Here's the uncanny thing about Google reviews, at least from that perspective. I don't trust Google or any and all of it's "alphabet" affiliates. So it struck me that they seem not to play that game. Perhaps I'm wrong, but at least the owner of that business has nothing bad to say about them.

Btw, the home fries are A+. And the hamburger patty was very well seasoned.

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1 hour ago, Ricordo said:

The software does something no human can—regularly analyze billions of data points from all reviews, reviewers and businesses to evaluate the usefulness and reliability of each review. It’s engineered to provide a level playing field for all businesses on Yelp.

1) You're not smart enough to understand what we do. It's complicated.

2) It would be unfair to rate businesses based on the reviews from peasants. We are more interested in virtue-signaling about equity than what we actually claim to provide. 


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Back when I worked in politics, and held a very low level elected position of no consequence, a political opponent complained about my company to the BBB. She had never done business with me, never even talked to me at political functions, but I endorsed someone she hated for a party position. 

The BBB hounded me for three years trying to get a payment so they could "settle the complaint against my company". 

At first I didn't know what to make of it, so I contacted every single one of my current and former customers. Even a couple that I knew were not happy with me, every one of them denied making the complaint. So I thought maybe it was just a scam.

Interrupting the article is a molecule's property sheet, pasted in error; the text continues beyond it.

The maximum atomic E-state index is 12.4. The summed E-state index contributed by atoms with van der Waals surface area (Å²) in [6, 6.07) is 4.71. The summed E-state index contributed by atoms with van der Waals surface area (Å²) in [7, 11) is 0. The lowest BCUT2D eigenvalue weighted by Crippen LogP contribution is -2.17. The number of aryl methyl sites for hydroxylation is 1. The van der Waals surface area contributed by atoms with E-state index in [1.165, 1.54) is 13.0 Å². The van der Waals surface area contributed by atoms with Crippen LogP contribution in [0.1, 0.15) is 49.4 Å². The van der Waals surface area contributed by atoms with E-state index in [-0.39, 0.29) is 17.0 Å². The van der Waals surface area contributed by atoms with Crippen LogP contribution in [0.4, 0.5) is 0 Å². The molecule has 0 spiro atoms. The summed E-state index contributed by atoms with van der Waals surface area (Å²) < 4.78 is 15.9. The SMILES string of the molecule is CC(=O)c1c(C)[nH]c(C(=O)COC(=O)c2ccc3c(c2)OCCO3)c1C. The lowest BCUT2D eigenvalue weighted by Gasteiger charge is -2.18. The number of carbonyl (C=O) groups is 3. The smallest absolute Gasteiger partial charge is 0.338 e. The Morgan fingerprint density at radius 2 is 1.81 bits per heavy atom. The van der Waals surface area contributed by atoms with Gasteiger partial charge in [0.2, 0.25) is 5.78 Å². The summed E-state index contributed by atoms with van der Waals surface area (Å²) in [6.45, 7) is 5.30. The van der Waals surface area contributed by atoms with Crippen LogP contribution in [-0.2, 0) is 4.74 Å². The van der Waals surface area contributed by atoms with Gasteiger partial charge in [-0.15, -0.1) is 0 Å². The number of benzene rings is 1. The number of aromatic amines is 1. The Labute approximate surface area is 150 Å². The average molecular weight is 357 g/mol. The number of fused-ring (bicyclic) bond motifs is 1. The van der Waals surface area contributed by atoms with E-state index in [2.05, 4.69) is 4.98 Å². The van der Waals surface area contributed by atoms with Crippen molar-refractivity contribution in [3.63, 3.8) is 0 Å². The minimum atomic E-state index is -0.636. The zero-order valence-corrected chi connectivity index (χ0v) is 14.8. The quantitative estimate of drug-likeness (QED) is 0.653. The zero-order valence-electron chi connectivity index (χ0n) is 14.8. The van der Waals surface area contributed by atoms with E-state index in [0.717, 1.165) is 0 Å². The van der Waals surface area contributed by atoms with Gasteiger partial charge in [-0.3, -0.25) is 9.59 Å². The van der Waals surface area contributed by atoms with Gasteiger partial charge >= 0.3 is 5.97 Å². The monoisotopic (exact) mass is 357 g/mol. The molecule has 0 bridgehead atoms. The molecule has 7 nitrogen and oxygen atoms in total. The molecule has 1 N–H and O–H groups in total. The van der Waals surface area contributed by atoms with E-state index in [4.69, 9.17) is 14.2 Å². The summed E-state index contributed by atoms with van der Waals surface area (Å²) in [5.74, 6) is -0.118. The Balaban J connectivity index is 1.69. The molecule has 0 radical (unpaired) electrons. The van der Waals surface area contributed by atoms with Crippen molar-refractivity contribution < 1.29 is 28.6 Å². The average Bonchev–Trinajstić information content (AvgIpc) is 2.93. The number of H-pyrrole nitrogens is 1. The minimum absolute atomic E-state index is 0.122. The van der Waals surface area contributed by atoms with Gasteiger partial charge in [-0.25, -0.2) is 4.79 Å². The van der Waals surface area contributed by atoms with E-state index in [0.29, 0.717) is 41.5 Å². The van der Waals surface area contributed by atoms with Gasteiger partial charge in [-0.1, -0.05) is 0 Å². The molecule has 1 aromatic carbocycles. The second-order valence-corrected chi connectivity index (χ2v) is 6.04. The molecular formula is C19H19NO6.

About a week later a friend called and said that she was facing an investigation with the agency that licensed her business and this nasty woman had made the complaint. She warned me that I would probably get a complaint too. I held multiple licenses with the state and started checking with those agencies, turns out they all had complaints, but at least with my type of licenses they had to be a customer I had worked for to file a complaint. Initially this nasty woman had lied to at least one agency and said she was a customer to get a complaint started, but then withdrew it a few days later and so the agency never made it formal.

I finally got confirmation that the nasty woman started the trouble with the BBB. I had to threaten legal action before they would stop hounding me. They are a straight up shakedown scam. I go out of my way to tell businesses that display the BBB logo that I won't do business with them.

Same with Angieslist

And Yelp

And a host of other leeches that pretend to be "protecting".  They are no different than mafia that charge "protection" money so a business doesn't get ransacked.

Oh yeah, the nasty lady? Well, when we were done with her she had lost every political position and connection she had, her husband filed for bankruptcy, and her friends that were helping her wouldn't talk to her, they claimed to "know nothing" about her illegal activity. All of her allies were voted out of all party and government positions within three years.